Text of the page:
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On Living Aboard

February 3, 2017

 This winter, so far, has been a mix of nasty weather interposed with some very nice days. In fact, we have gotten under way for two very pleasant day trips. And wonder of wonders, the winter cover has remained in place despite some very blustery days. Before I go into detail about modifications that were made to the cover, I want to make sure they have done the job.

 

It’s also holiday party time, and there are a couple we go to and several that we do not. The one at the firm where the Blonde, my wife, works is a given. It reminds me of why I do not miss all the corporate nonsense I had to endure when I had a ‘real’ job. A few years ago, we were invited to a holiday party by a couple we hardly knew. They kept their boat at the same yard as us, one dock over. He was in sales, and from what I could see, was pretty good at it too. They seemed intrigued by our lifestyle and wanted to know all about it, which is something we have no problem sharing. At the party, it soon became obvious that we were to be the entertainment. We were asked endless questions, some of them quite personal. It was a very unpleasant experience and we were the first to leave.  

 

The Blonde’s family has a gathering the week between Christmas and New Years that we no longer attend.  Some of her relatives feel that I am a lazy bum who lost his job and lives off her income. Little do they realize that my ‘golden parachute’ included two years pay and a substantial buy out. They also fail to notice that I do some consulting work from time to time, for which I am paid quite well. We are far from eating grass.  At the last function we attended, one of her cousins asked why she was still with that ‘loser’. There were tears in her eyes when she told me the story on the way home.  Needless to say, we have written that event off our list. Comparing notes with other couples who live aboard their boats, we are not alone in suffering this sort of prejudice. I am sure that those who travel the highways in their recreational vehicles full time experience the same thing.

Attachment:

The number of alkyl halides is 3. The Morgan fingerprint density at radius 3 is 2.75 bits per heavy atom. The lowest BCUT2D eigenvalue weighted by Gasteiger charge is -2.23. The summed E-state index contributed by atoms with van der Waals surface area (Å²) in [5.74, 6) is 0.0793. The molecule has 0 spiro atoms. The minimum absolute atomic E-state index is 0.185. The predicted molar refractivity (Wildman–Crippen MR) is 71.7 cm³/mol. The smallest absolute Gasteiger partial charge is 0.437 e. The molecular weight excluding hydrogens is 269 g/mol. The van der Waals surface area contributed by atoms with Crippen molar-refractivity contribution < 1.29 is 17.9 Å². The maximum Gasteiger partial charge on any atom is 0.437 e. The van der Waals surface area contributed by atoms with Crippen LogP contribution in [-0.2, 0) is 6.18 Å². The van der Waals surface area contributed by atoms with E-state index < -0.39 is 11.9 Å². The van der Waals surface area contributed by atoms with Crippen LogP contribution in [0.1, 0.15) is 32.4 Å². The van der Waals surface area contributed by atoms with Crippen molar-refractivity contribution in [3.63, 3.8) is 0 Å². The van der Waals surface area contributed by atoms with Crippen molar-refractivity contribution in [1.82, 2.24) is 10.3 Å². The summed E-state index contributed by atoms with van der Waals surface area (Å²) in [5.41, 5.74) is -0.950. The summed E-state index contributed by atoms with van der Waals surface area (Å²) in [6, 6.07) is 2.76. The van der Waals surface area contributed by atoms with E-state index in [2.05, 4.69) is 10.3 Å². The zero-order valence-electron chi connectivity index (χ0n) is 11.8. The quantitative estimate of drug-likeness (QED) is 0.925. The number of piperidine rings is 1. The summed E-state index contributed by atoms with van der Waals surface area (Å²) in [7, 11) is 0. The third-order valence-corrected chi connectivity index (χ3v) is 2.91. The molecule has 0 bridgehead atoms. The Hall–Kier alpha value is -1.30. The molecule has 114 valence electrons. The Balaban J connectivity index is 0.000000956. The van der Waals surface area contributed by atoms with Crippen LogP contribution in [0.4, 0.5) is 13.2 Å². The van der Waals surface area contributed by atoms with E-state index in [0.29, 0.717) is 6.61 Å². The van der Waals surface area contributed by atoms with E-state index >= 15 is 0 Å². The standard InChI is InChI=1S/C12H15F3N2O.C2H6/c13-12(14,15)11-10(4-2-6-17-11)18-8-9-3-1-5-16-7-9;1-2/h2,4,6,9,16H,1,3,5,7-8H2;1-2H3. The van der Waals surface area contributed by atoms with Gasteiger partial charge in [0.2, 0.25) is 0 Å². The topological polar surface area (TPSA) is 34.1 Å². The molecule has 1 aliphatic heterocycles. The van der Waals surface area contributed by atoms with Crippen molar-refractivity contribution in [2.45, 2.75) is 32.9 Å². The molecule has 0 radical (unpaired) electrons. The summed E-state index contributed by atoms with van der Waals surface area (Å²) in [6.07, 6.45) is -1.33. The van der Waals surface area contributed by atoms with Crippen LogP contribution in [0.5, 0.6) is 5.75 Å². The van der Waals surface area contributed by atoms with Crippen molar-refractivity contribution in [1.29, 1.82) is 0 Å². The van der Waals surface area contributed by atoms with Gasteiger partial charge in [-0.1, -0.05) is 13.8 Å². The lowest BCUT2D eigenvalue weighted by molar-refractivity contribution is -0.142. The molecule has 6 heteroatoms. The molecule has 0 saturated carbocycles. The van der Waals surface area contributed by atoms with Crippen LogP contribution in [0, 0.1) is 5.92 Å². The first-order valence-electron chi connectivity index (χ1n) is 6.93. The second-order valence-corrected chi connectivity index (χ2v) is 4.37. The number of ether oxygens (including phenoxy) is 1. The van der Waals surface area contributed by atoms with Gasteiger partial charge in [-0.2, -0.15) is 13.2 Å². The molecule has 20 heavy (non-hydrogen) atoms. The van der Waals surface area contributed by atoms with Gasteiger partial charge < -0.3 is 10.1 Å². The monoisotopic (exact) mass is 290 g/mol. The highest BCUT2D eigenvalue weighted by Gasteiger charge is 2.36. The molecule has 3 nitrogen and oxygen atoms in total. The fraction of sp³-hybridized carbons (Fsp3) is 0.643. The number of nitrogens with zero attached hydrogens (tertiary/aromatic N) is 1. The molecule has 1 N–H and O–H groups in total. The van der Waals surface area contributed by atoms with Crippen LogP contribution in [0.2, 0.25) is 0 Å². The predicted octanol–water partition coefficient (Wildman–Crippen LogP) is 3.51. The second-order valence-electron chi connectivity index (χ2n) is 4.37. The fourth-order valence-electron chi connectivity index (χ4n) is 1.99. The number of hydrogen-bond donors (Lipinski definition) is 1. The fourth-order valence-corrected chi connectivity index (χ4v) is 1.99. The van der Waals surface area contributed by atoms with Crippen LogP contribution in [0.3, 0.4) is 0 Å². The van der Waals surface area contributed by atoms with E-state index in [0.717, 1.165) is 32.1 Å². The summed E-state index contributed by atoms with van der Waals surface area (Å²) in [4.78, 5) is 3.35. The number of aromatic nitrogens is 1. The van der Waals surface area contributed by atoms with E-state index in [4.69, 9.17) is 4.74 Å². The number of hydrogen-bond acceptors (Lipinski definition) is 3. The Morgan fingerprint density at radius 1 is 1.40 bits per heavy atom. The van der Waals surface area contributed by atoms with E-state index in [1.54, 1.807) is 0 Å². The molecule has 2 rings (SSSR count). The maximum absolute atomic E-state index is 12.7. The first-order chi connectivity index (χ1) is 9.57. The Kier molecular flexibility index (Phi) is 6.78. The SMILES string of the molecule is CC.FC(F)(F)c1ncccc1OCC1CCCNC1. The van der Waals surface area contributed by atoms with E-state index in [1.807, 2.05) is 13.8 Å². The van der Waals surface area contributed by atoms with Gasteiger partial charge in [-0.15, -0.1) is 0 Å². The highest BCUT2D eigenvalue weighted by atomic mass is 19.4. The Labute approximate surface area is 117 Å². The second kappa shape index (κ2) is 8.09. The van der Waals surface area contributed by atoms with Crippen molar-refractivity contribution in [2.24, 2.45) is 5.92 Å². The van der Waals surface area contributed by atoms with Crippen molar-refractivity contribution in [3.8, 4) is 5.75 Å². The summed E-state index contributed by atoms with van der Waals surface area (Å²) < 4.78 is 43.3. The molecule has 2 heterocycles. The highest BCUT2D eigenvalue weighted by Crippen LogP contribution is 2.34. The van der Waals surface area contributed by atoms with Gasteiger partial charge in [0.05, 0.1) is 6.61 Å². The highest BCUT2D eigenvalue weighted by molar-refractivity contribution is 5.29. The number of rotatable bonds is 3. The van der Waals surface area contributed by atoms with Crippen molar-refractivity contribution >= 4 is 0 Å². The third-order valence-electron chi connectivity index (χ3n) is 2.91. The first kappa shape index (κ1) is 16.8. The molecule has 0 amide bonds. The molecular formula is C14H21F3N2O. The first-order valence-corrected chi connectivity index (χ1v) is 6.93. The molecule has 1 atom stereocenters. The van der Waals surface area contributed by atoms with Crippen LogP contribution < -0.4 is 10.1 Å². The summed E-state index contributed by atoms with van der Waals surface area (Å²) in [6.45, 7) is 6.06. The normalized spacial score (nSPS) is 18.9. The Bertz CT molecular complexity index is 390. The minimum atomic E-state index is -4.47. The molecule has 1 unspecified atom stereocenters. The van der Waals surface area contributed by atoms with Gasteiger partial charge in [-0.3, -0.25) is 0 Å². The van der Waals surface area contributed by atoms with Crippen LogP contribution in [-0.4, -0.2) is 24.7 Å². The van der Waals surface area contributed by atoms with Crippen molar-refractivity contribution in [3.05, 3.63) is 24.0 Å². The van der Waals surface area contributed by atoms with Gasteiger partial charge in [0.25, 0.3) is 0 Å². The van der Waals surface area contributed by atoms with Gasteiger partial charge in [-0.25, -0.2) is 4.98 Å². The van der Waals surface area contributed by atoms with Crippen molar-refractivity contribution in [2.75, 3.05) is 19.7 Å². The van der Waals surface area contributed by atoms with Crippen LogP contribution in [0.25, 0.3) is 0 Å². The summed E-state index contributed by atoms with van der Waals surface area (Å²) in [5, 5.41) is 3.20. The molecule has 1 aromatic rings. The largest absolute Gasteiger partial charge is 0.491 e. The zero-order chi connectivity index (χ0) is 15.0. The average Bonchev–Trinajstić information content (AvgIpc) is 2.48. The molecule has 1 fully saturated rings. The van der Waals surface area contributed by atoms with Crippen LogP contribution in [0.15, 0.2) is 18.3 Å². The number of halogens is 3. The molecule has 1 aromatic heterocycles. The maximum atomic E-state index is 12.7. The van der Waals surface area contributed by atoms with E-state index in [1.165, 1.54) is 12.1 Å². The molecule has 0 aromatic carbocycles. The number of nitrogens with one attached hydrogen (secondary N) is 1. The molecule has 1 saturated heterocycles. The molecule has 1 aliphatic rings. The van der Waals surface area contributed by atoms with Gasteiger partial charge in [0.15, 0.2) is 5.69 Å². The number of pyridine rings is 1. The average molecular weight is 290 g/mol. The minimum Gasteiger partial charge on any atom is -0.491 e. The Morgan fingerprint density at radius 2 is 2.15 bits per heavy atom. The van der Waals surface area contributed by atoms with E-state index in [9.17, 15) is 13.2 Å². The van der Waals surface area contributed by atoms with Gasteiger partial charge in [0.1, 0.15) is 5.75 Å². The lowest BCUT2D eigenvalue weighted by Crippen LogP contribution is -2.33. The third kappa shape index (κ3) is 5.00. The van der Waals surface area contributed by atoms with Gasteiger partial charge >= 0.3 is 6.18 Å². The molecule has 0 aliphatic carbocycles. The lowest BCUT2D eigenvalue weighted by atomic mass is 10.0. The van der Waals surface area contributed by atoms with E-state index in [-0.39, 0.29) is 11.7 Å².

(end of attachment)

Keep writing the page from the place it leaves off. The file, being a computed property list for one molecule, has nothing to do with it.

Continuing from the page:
There are, of course, those who live aboard who’s lifestyle no one would envy. We have seen live aboard boats that haven’t moved in years, and if they had to move it certainly wouldn’t be under their own power. Most of these boats are so full of clutter that it’s hard to see the helm never mind sitting at it. As I’ve said before, that’s not for us.   

 

Living aboard in the northeast does have its challenges. First and foremost, there is the matter of heat in winter. When we first bought Patty O’ she was equipped with a small coal stove. This was quite adequate for late fall and early spring, but totally inadequate for those windy days in winter when the temperature remains below freezing for days at a time.  Our current coal stove is the third generation and works quite well. The only time we have had a problem is when one of those so-called ‘polar vortex’ systems drops down from the north, bringing sub-zero temperatures and high winds. When that happens, the temperature in Patty O’  at night drops to the high forties despite the best efforts of the coal stove.  I can deal with that but the Blonde, who has to look the part at her job, cannot. When this happens, she is ensconced in a motel until the temperature moderates. It’s hard to make yourself look good when you can see your breath.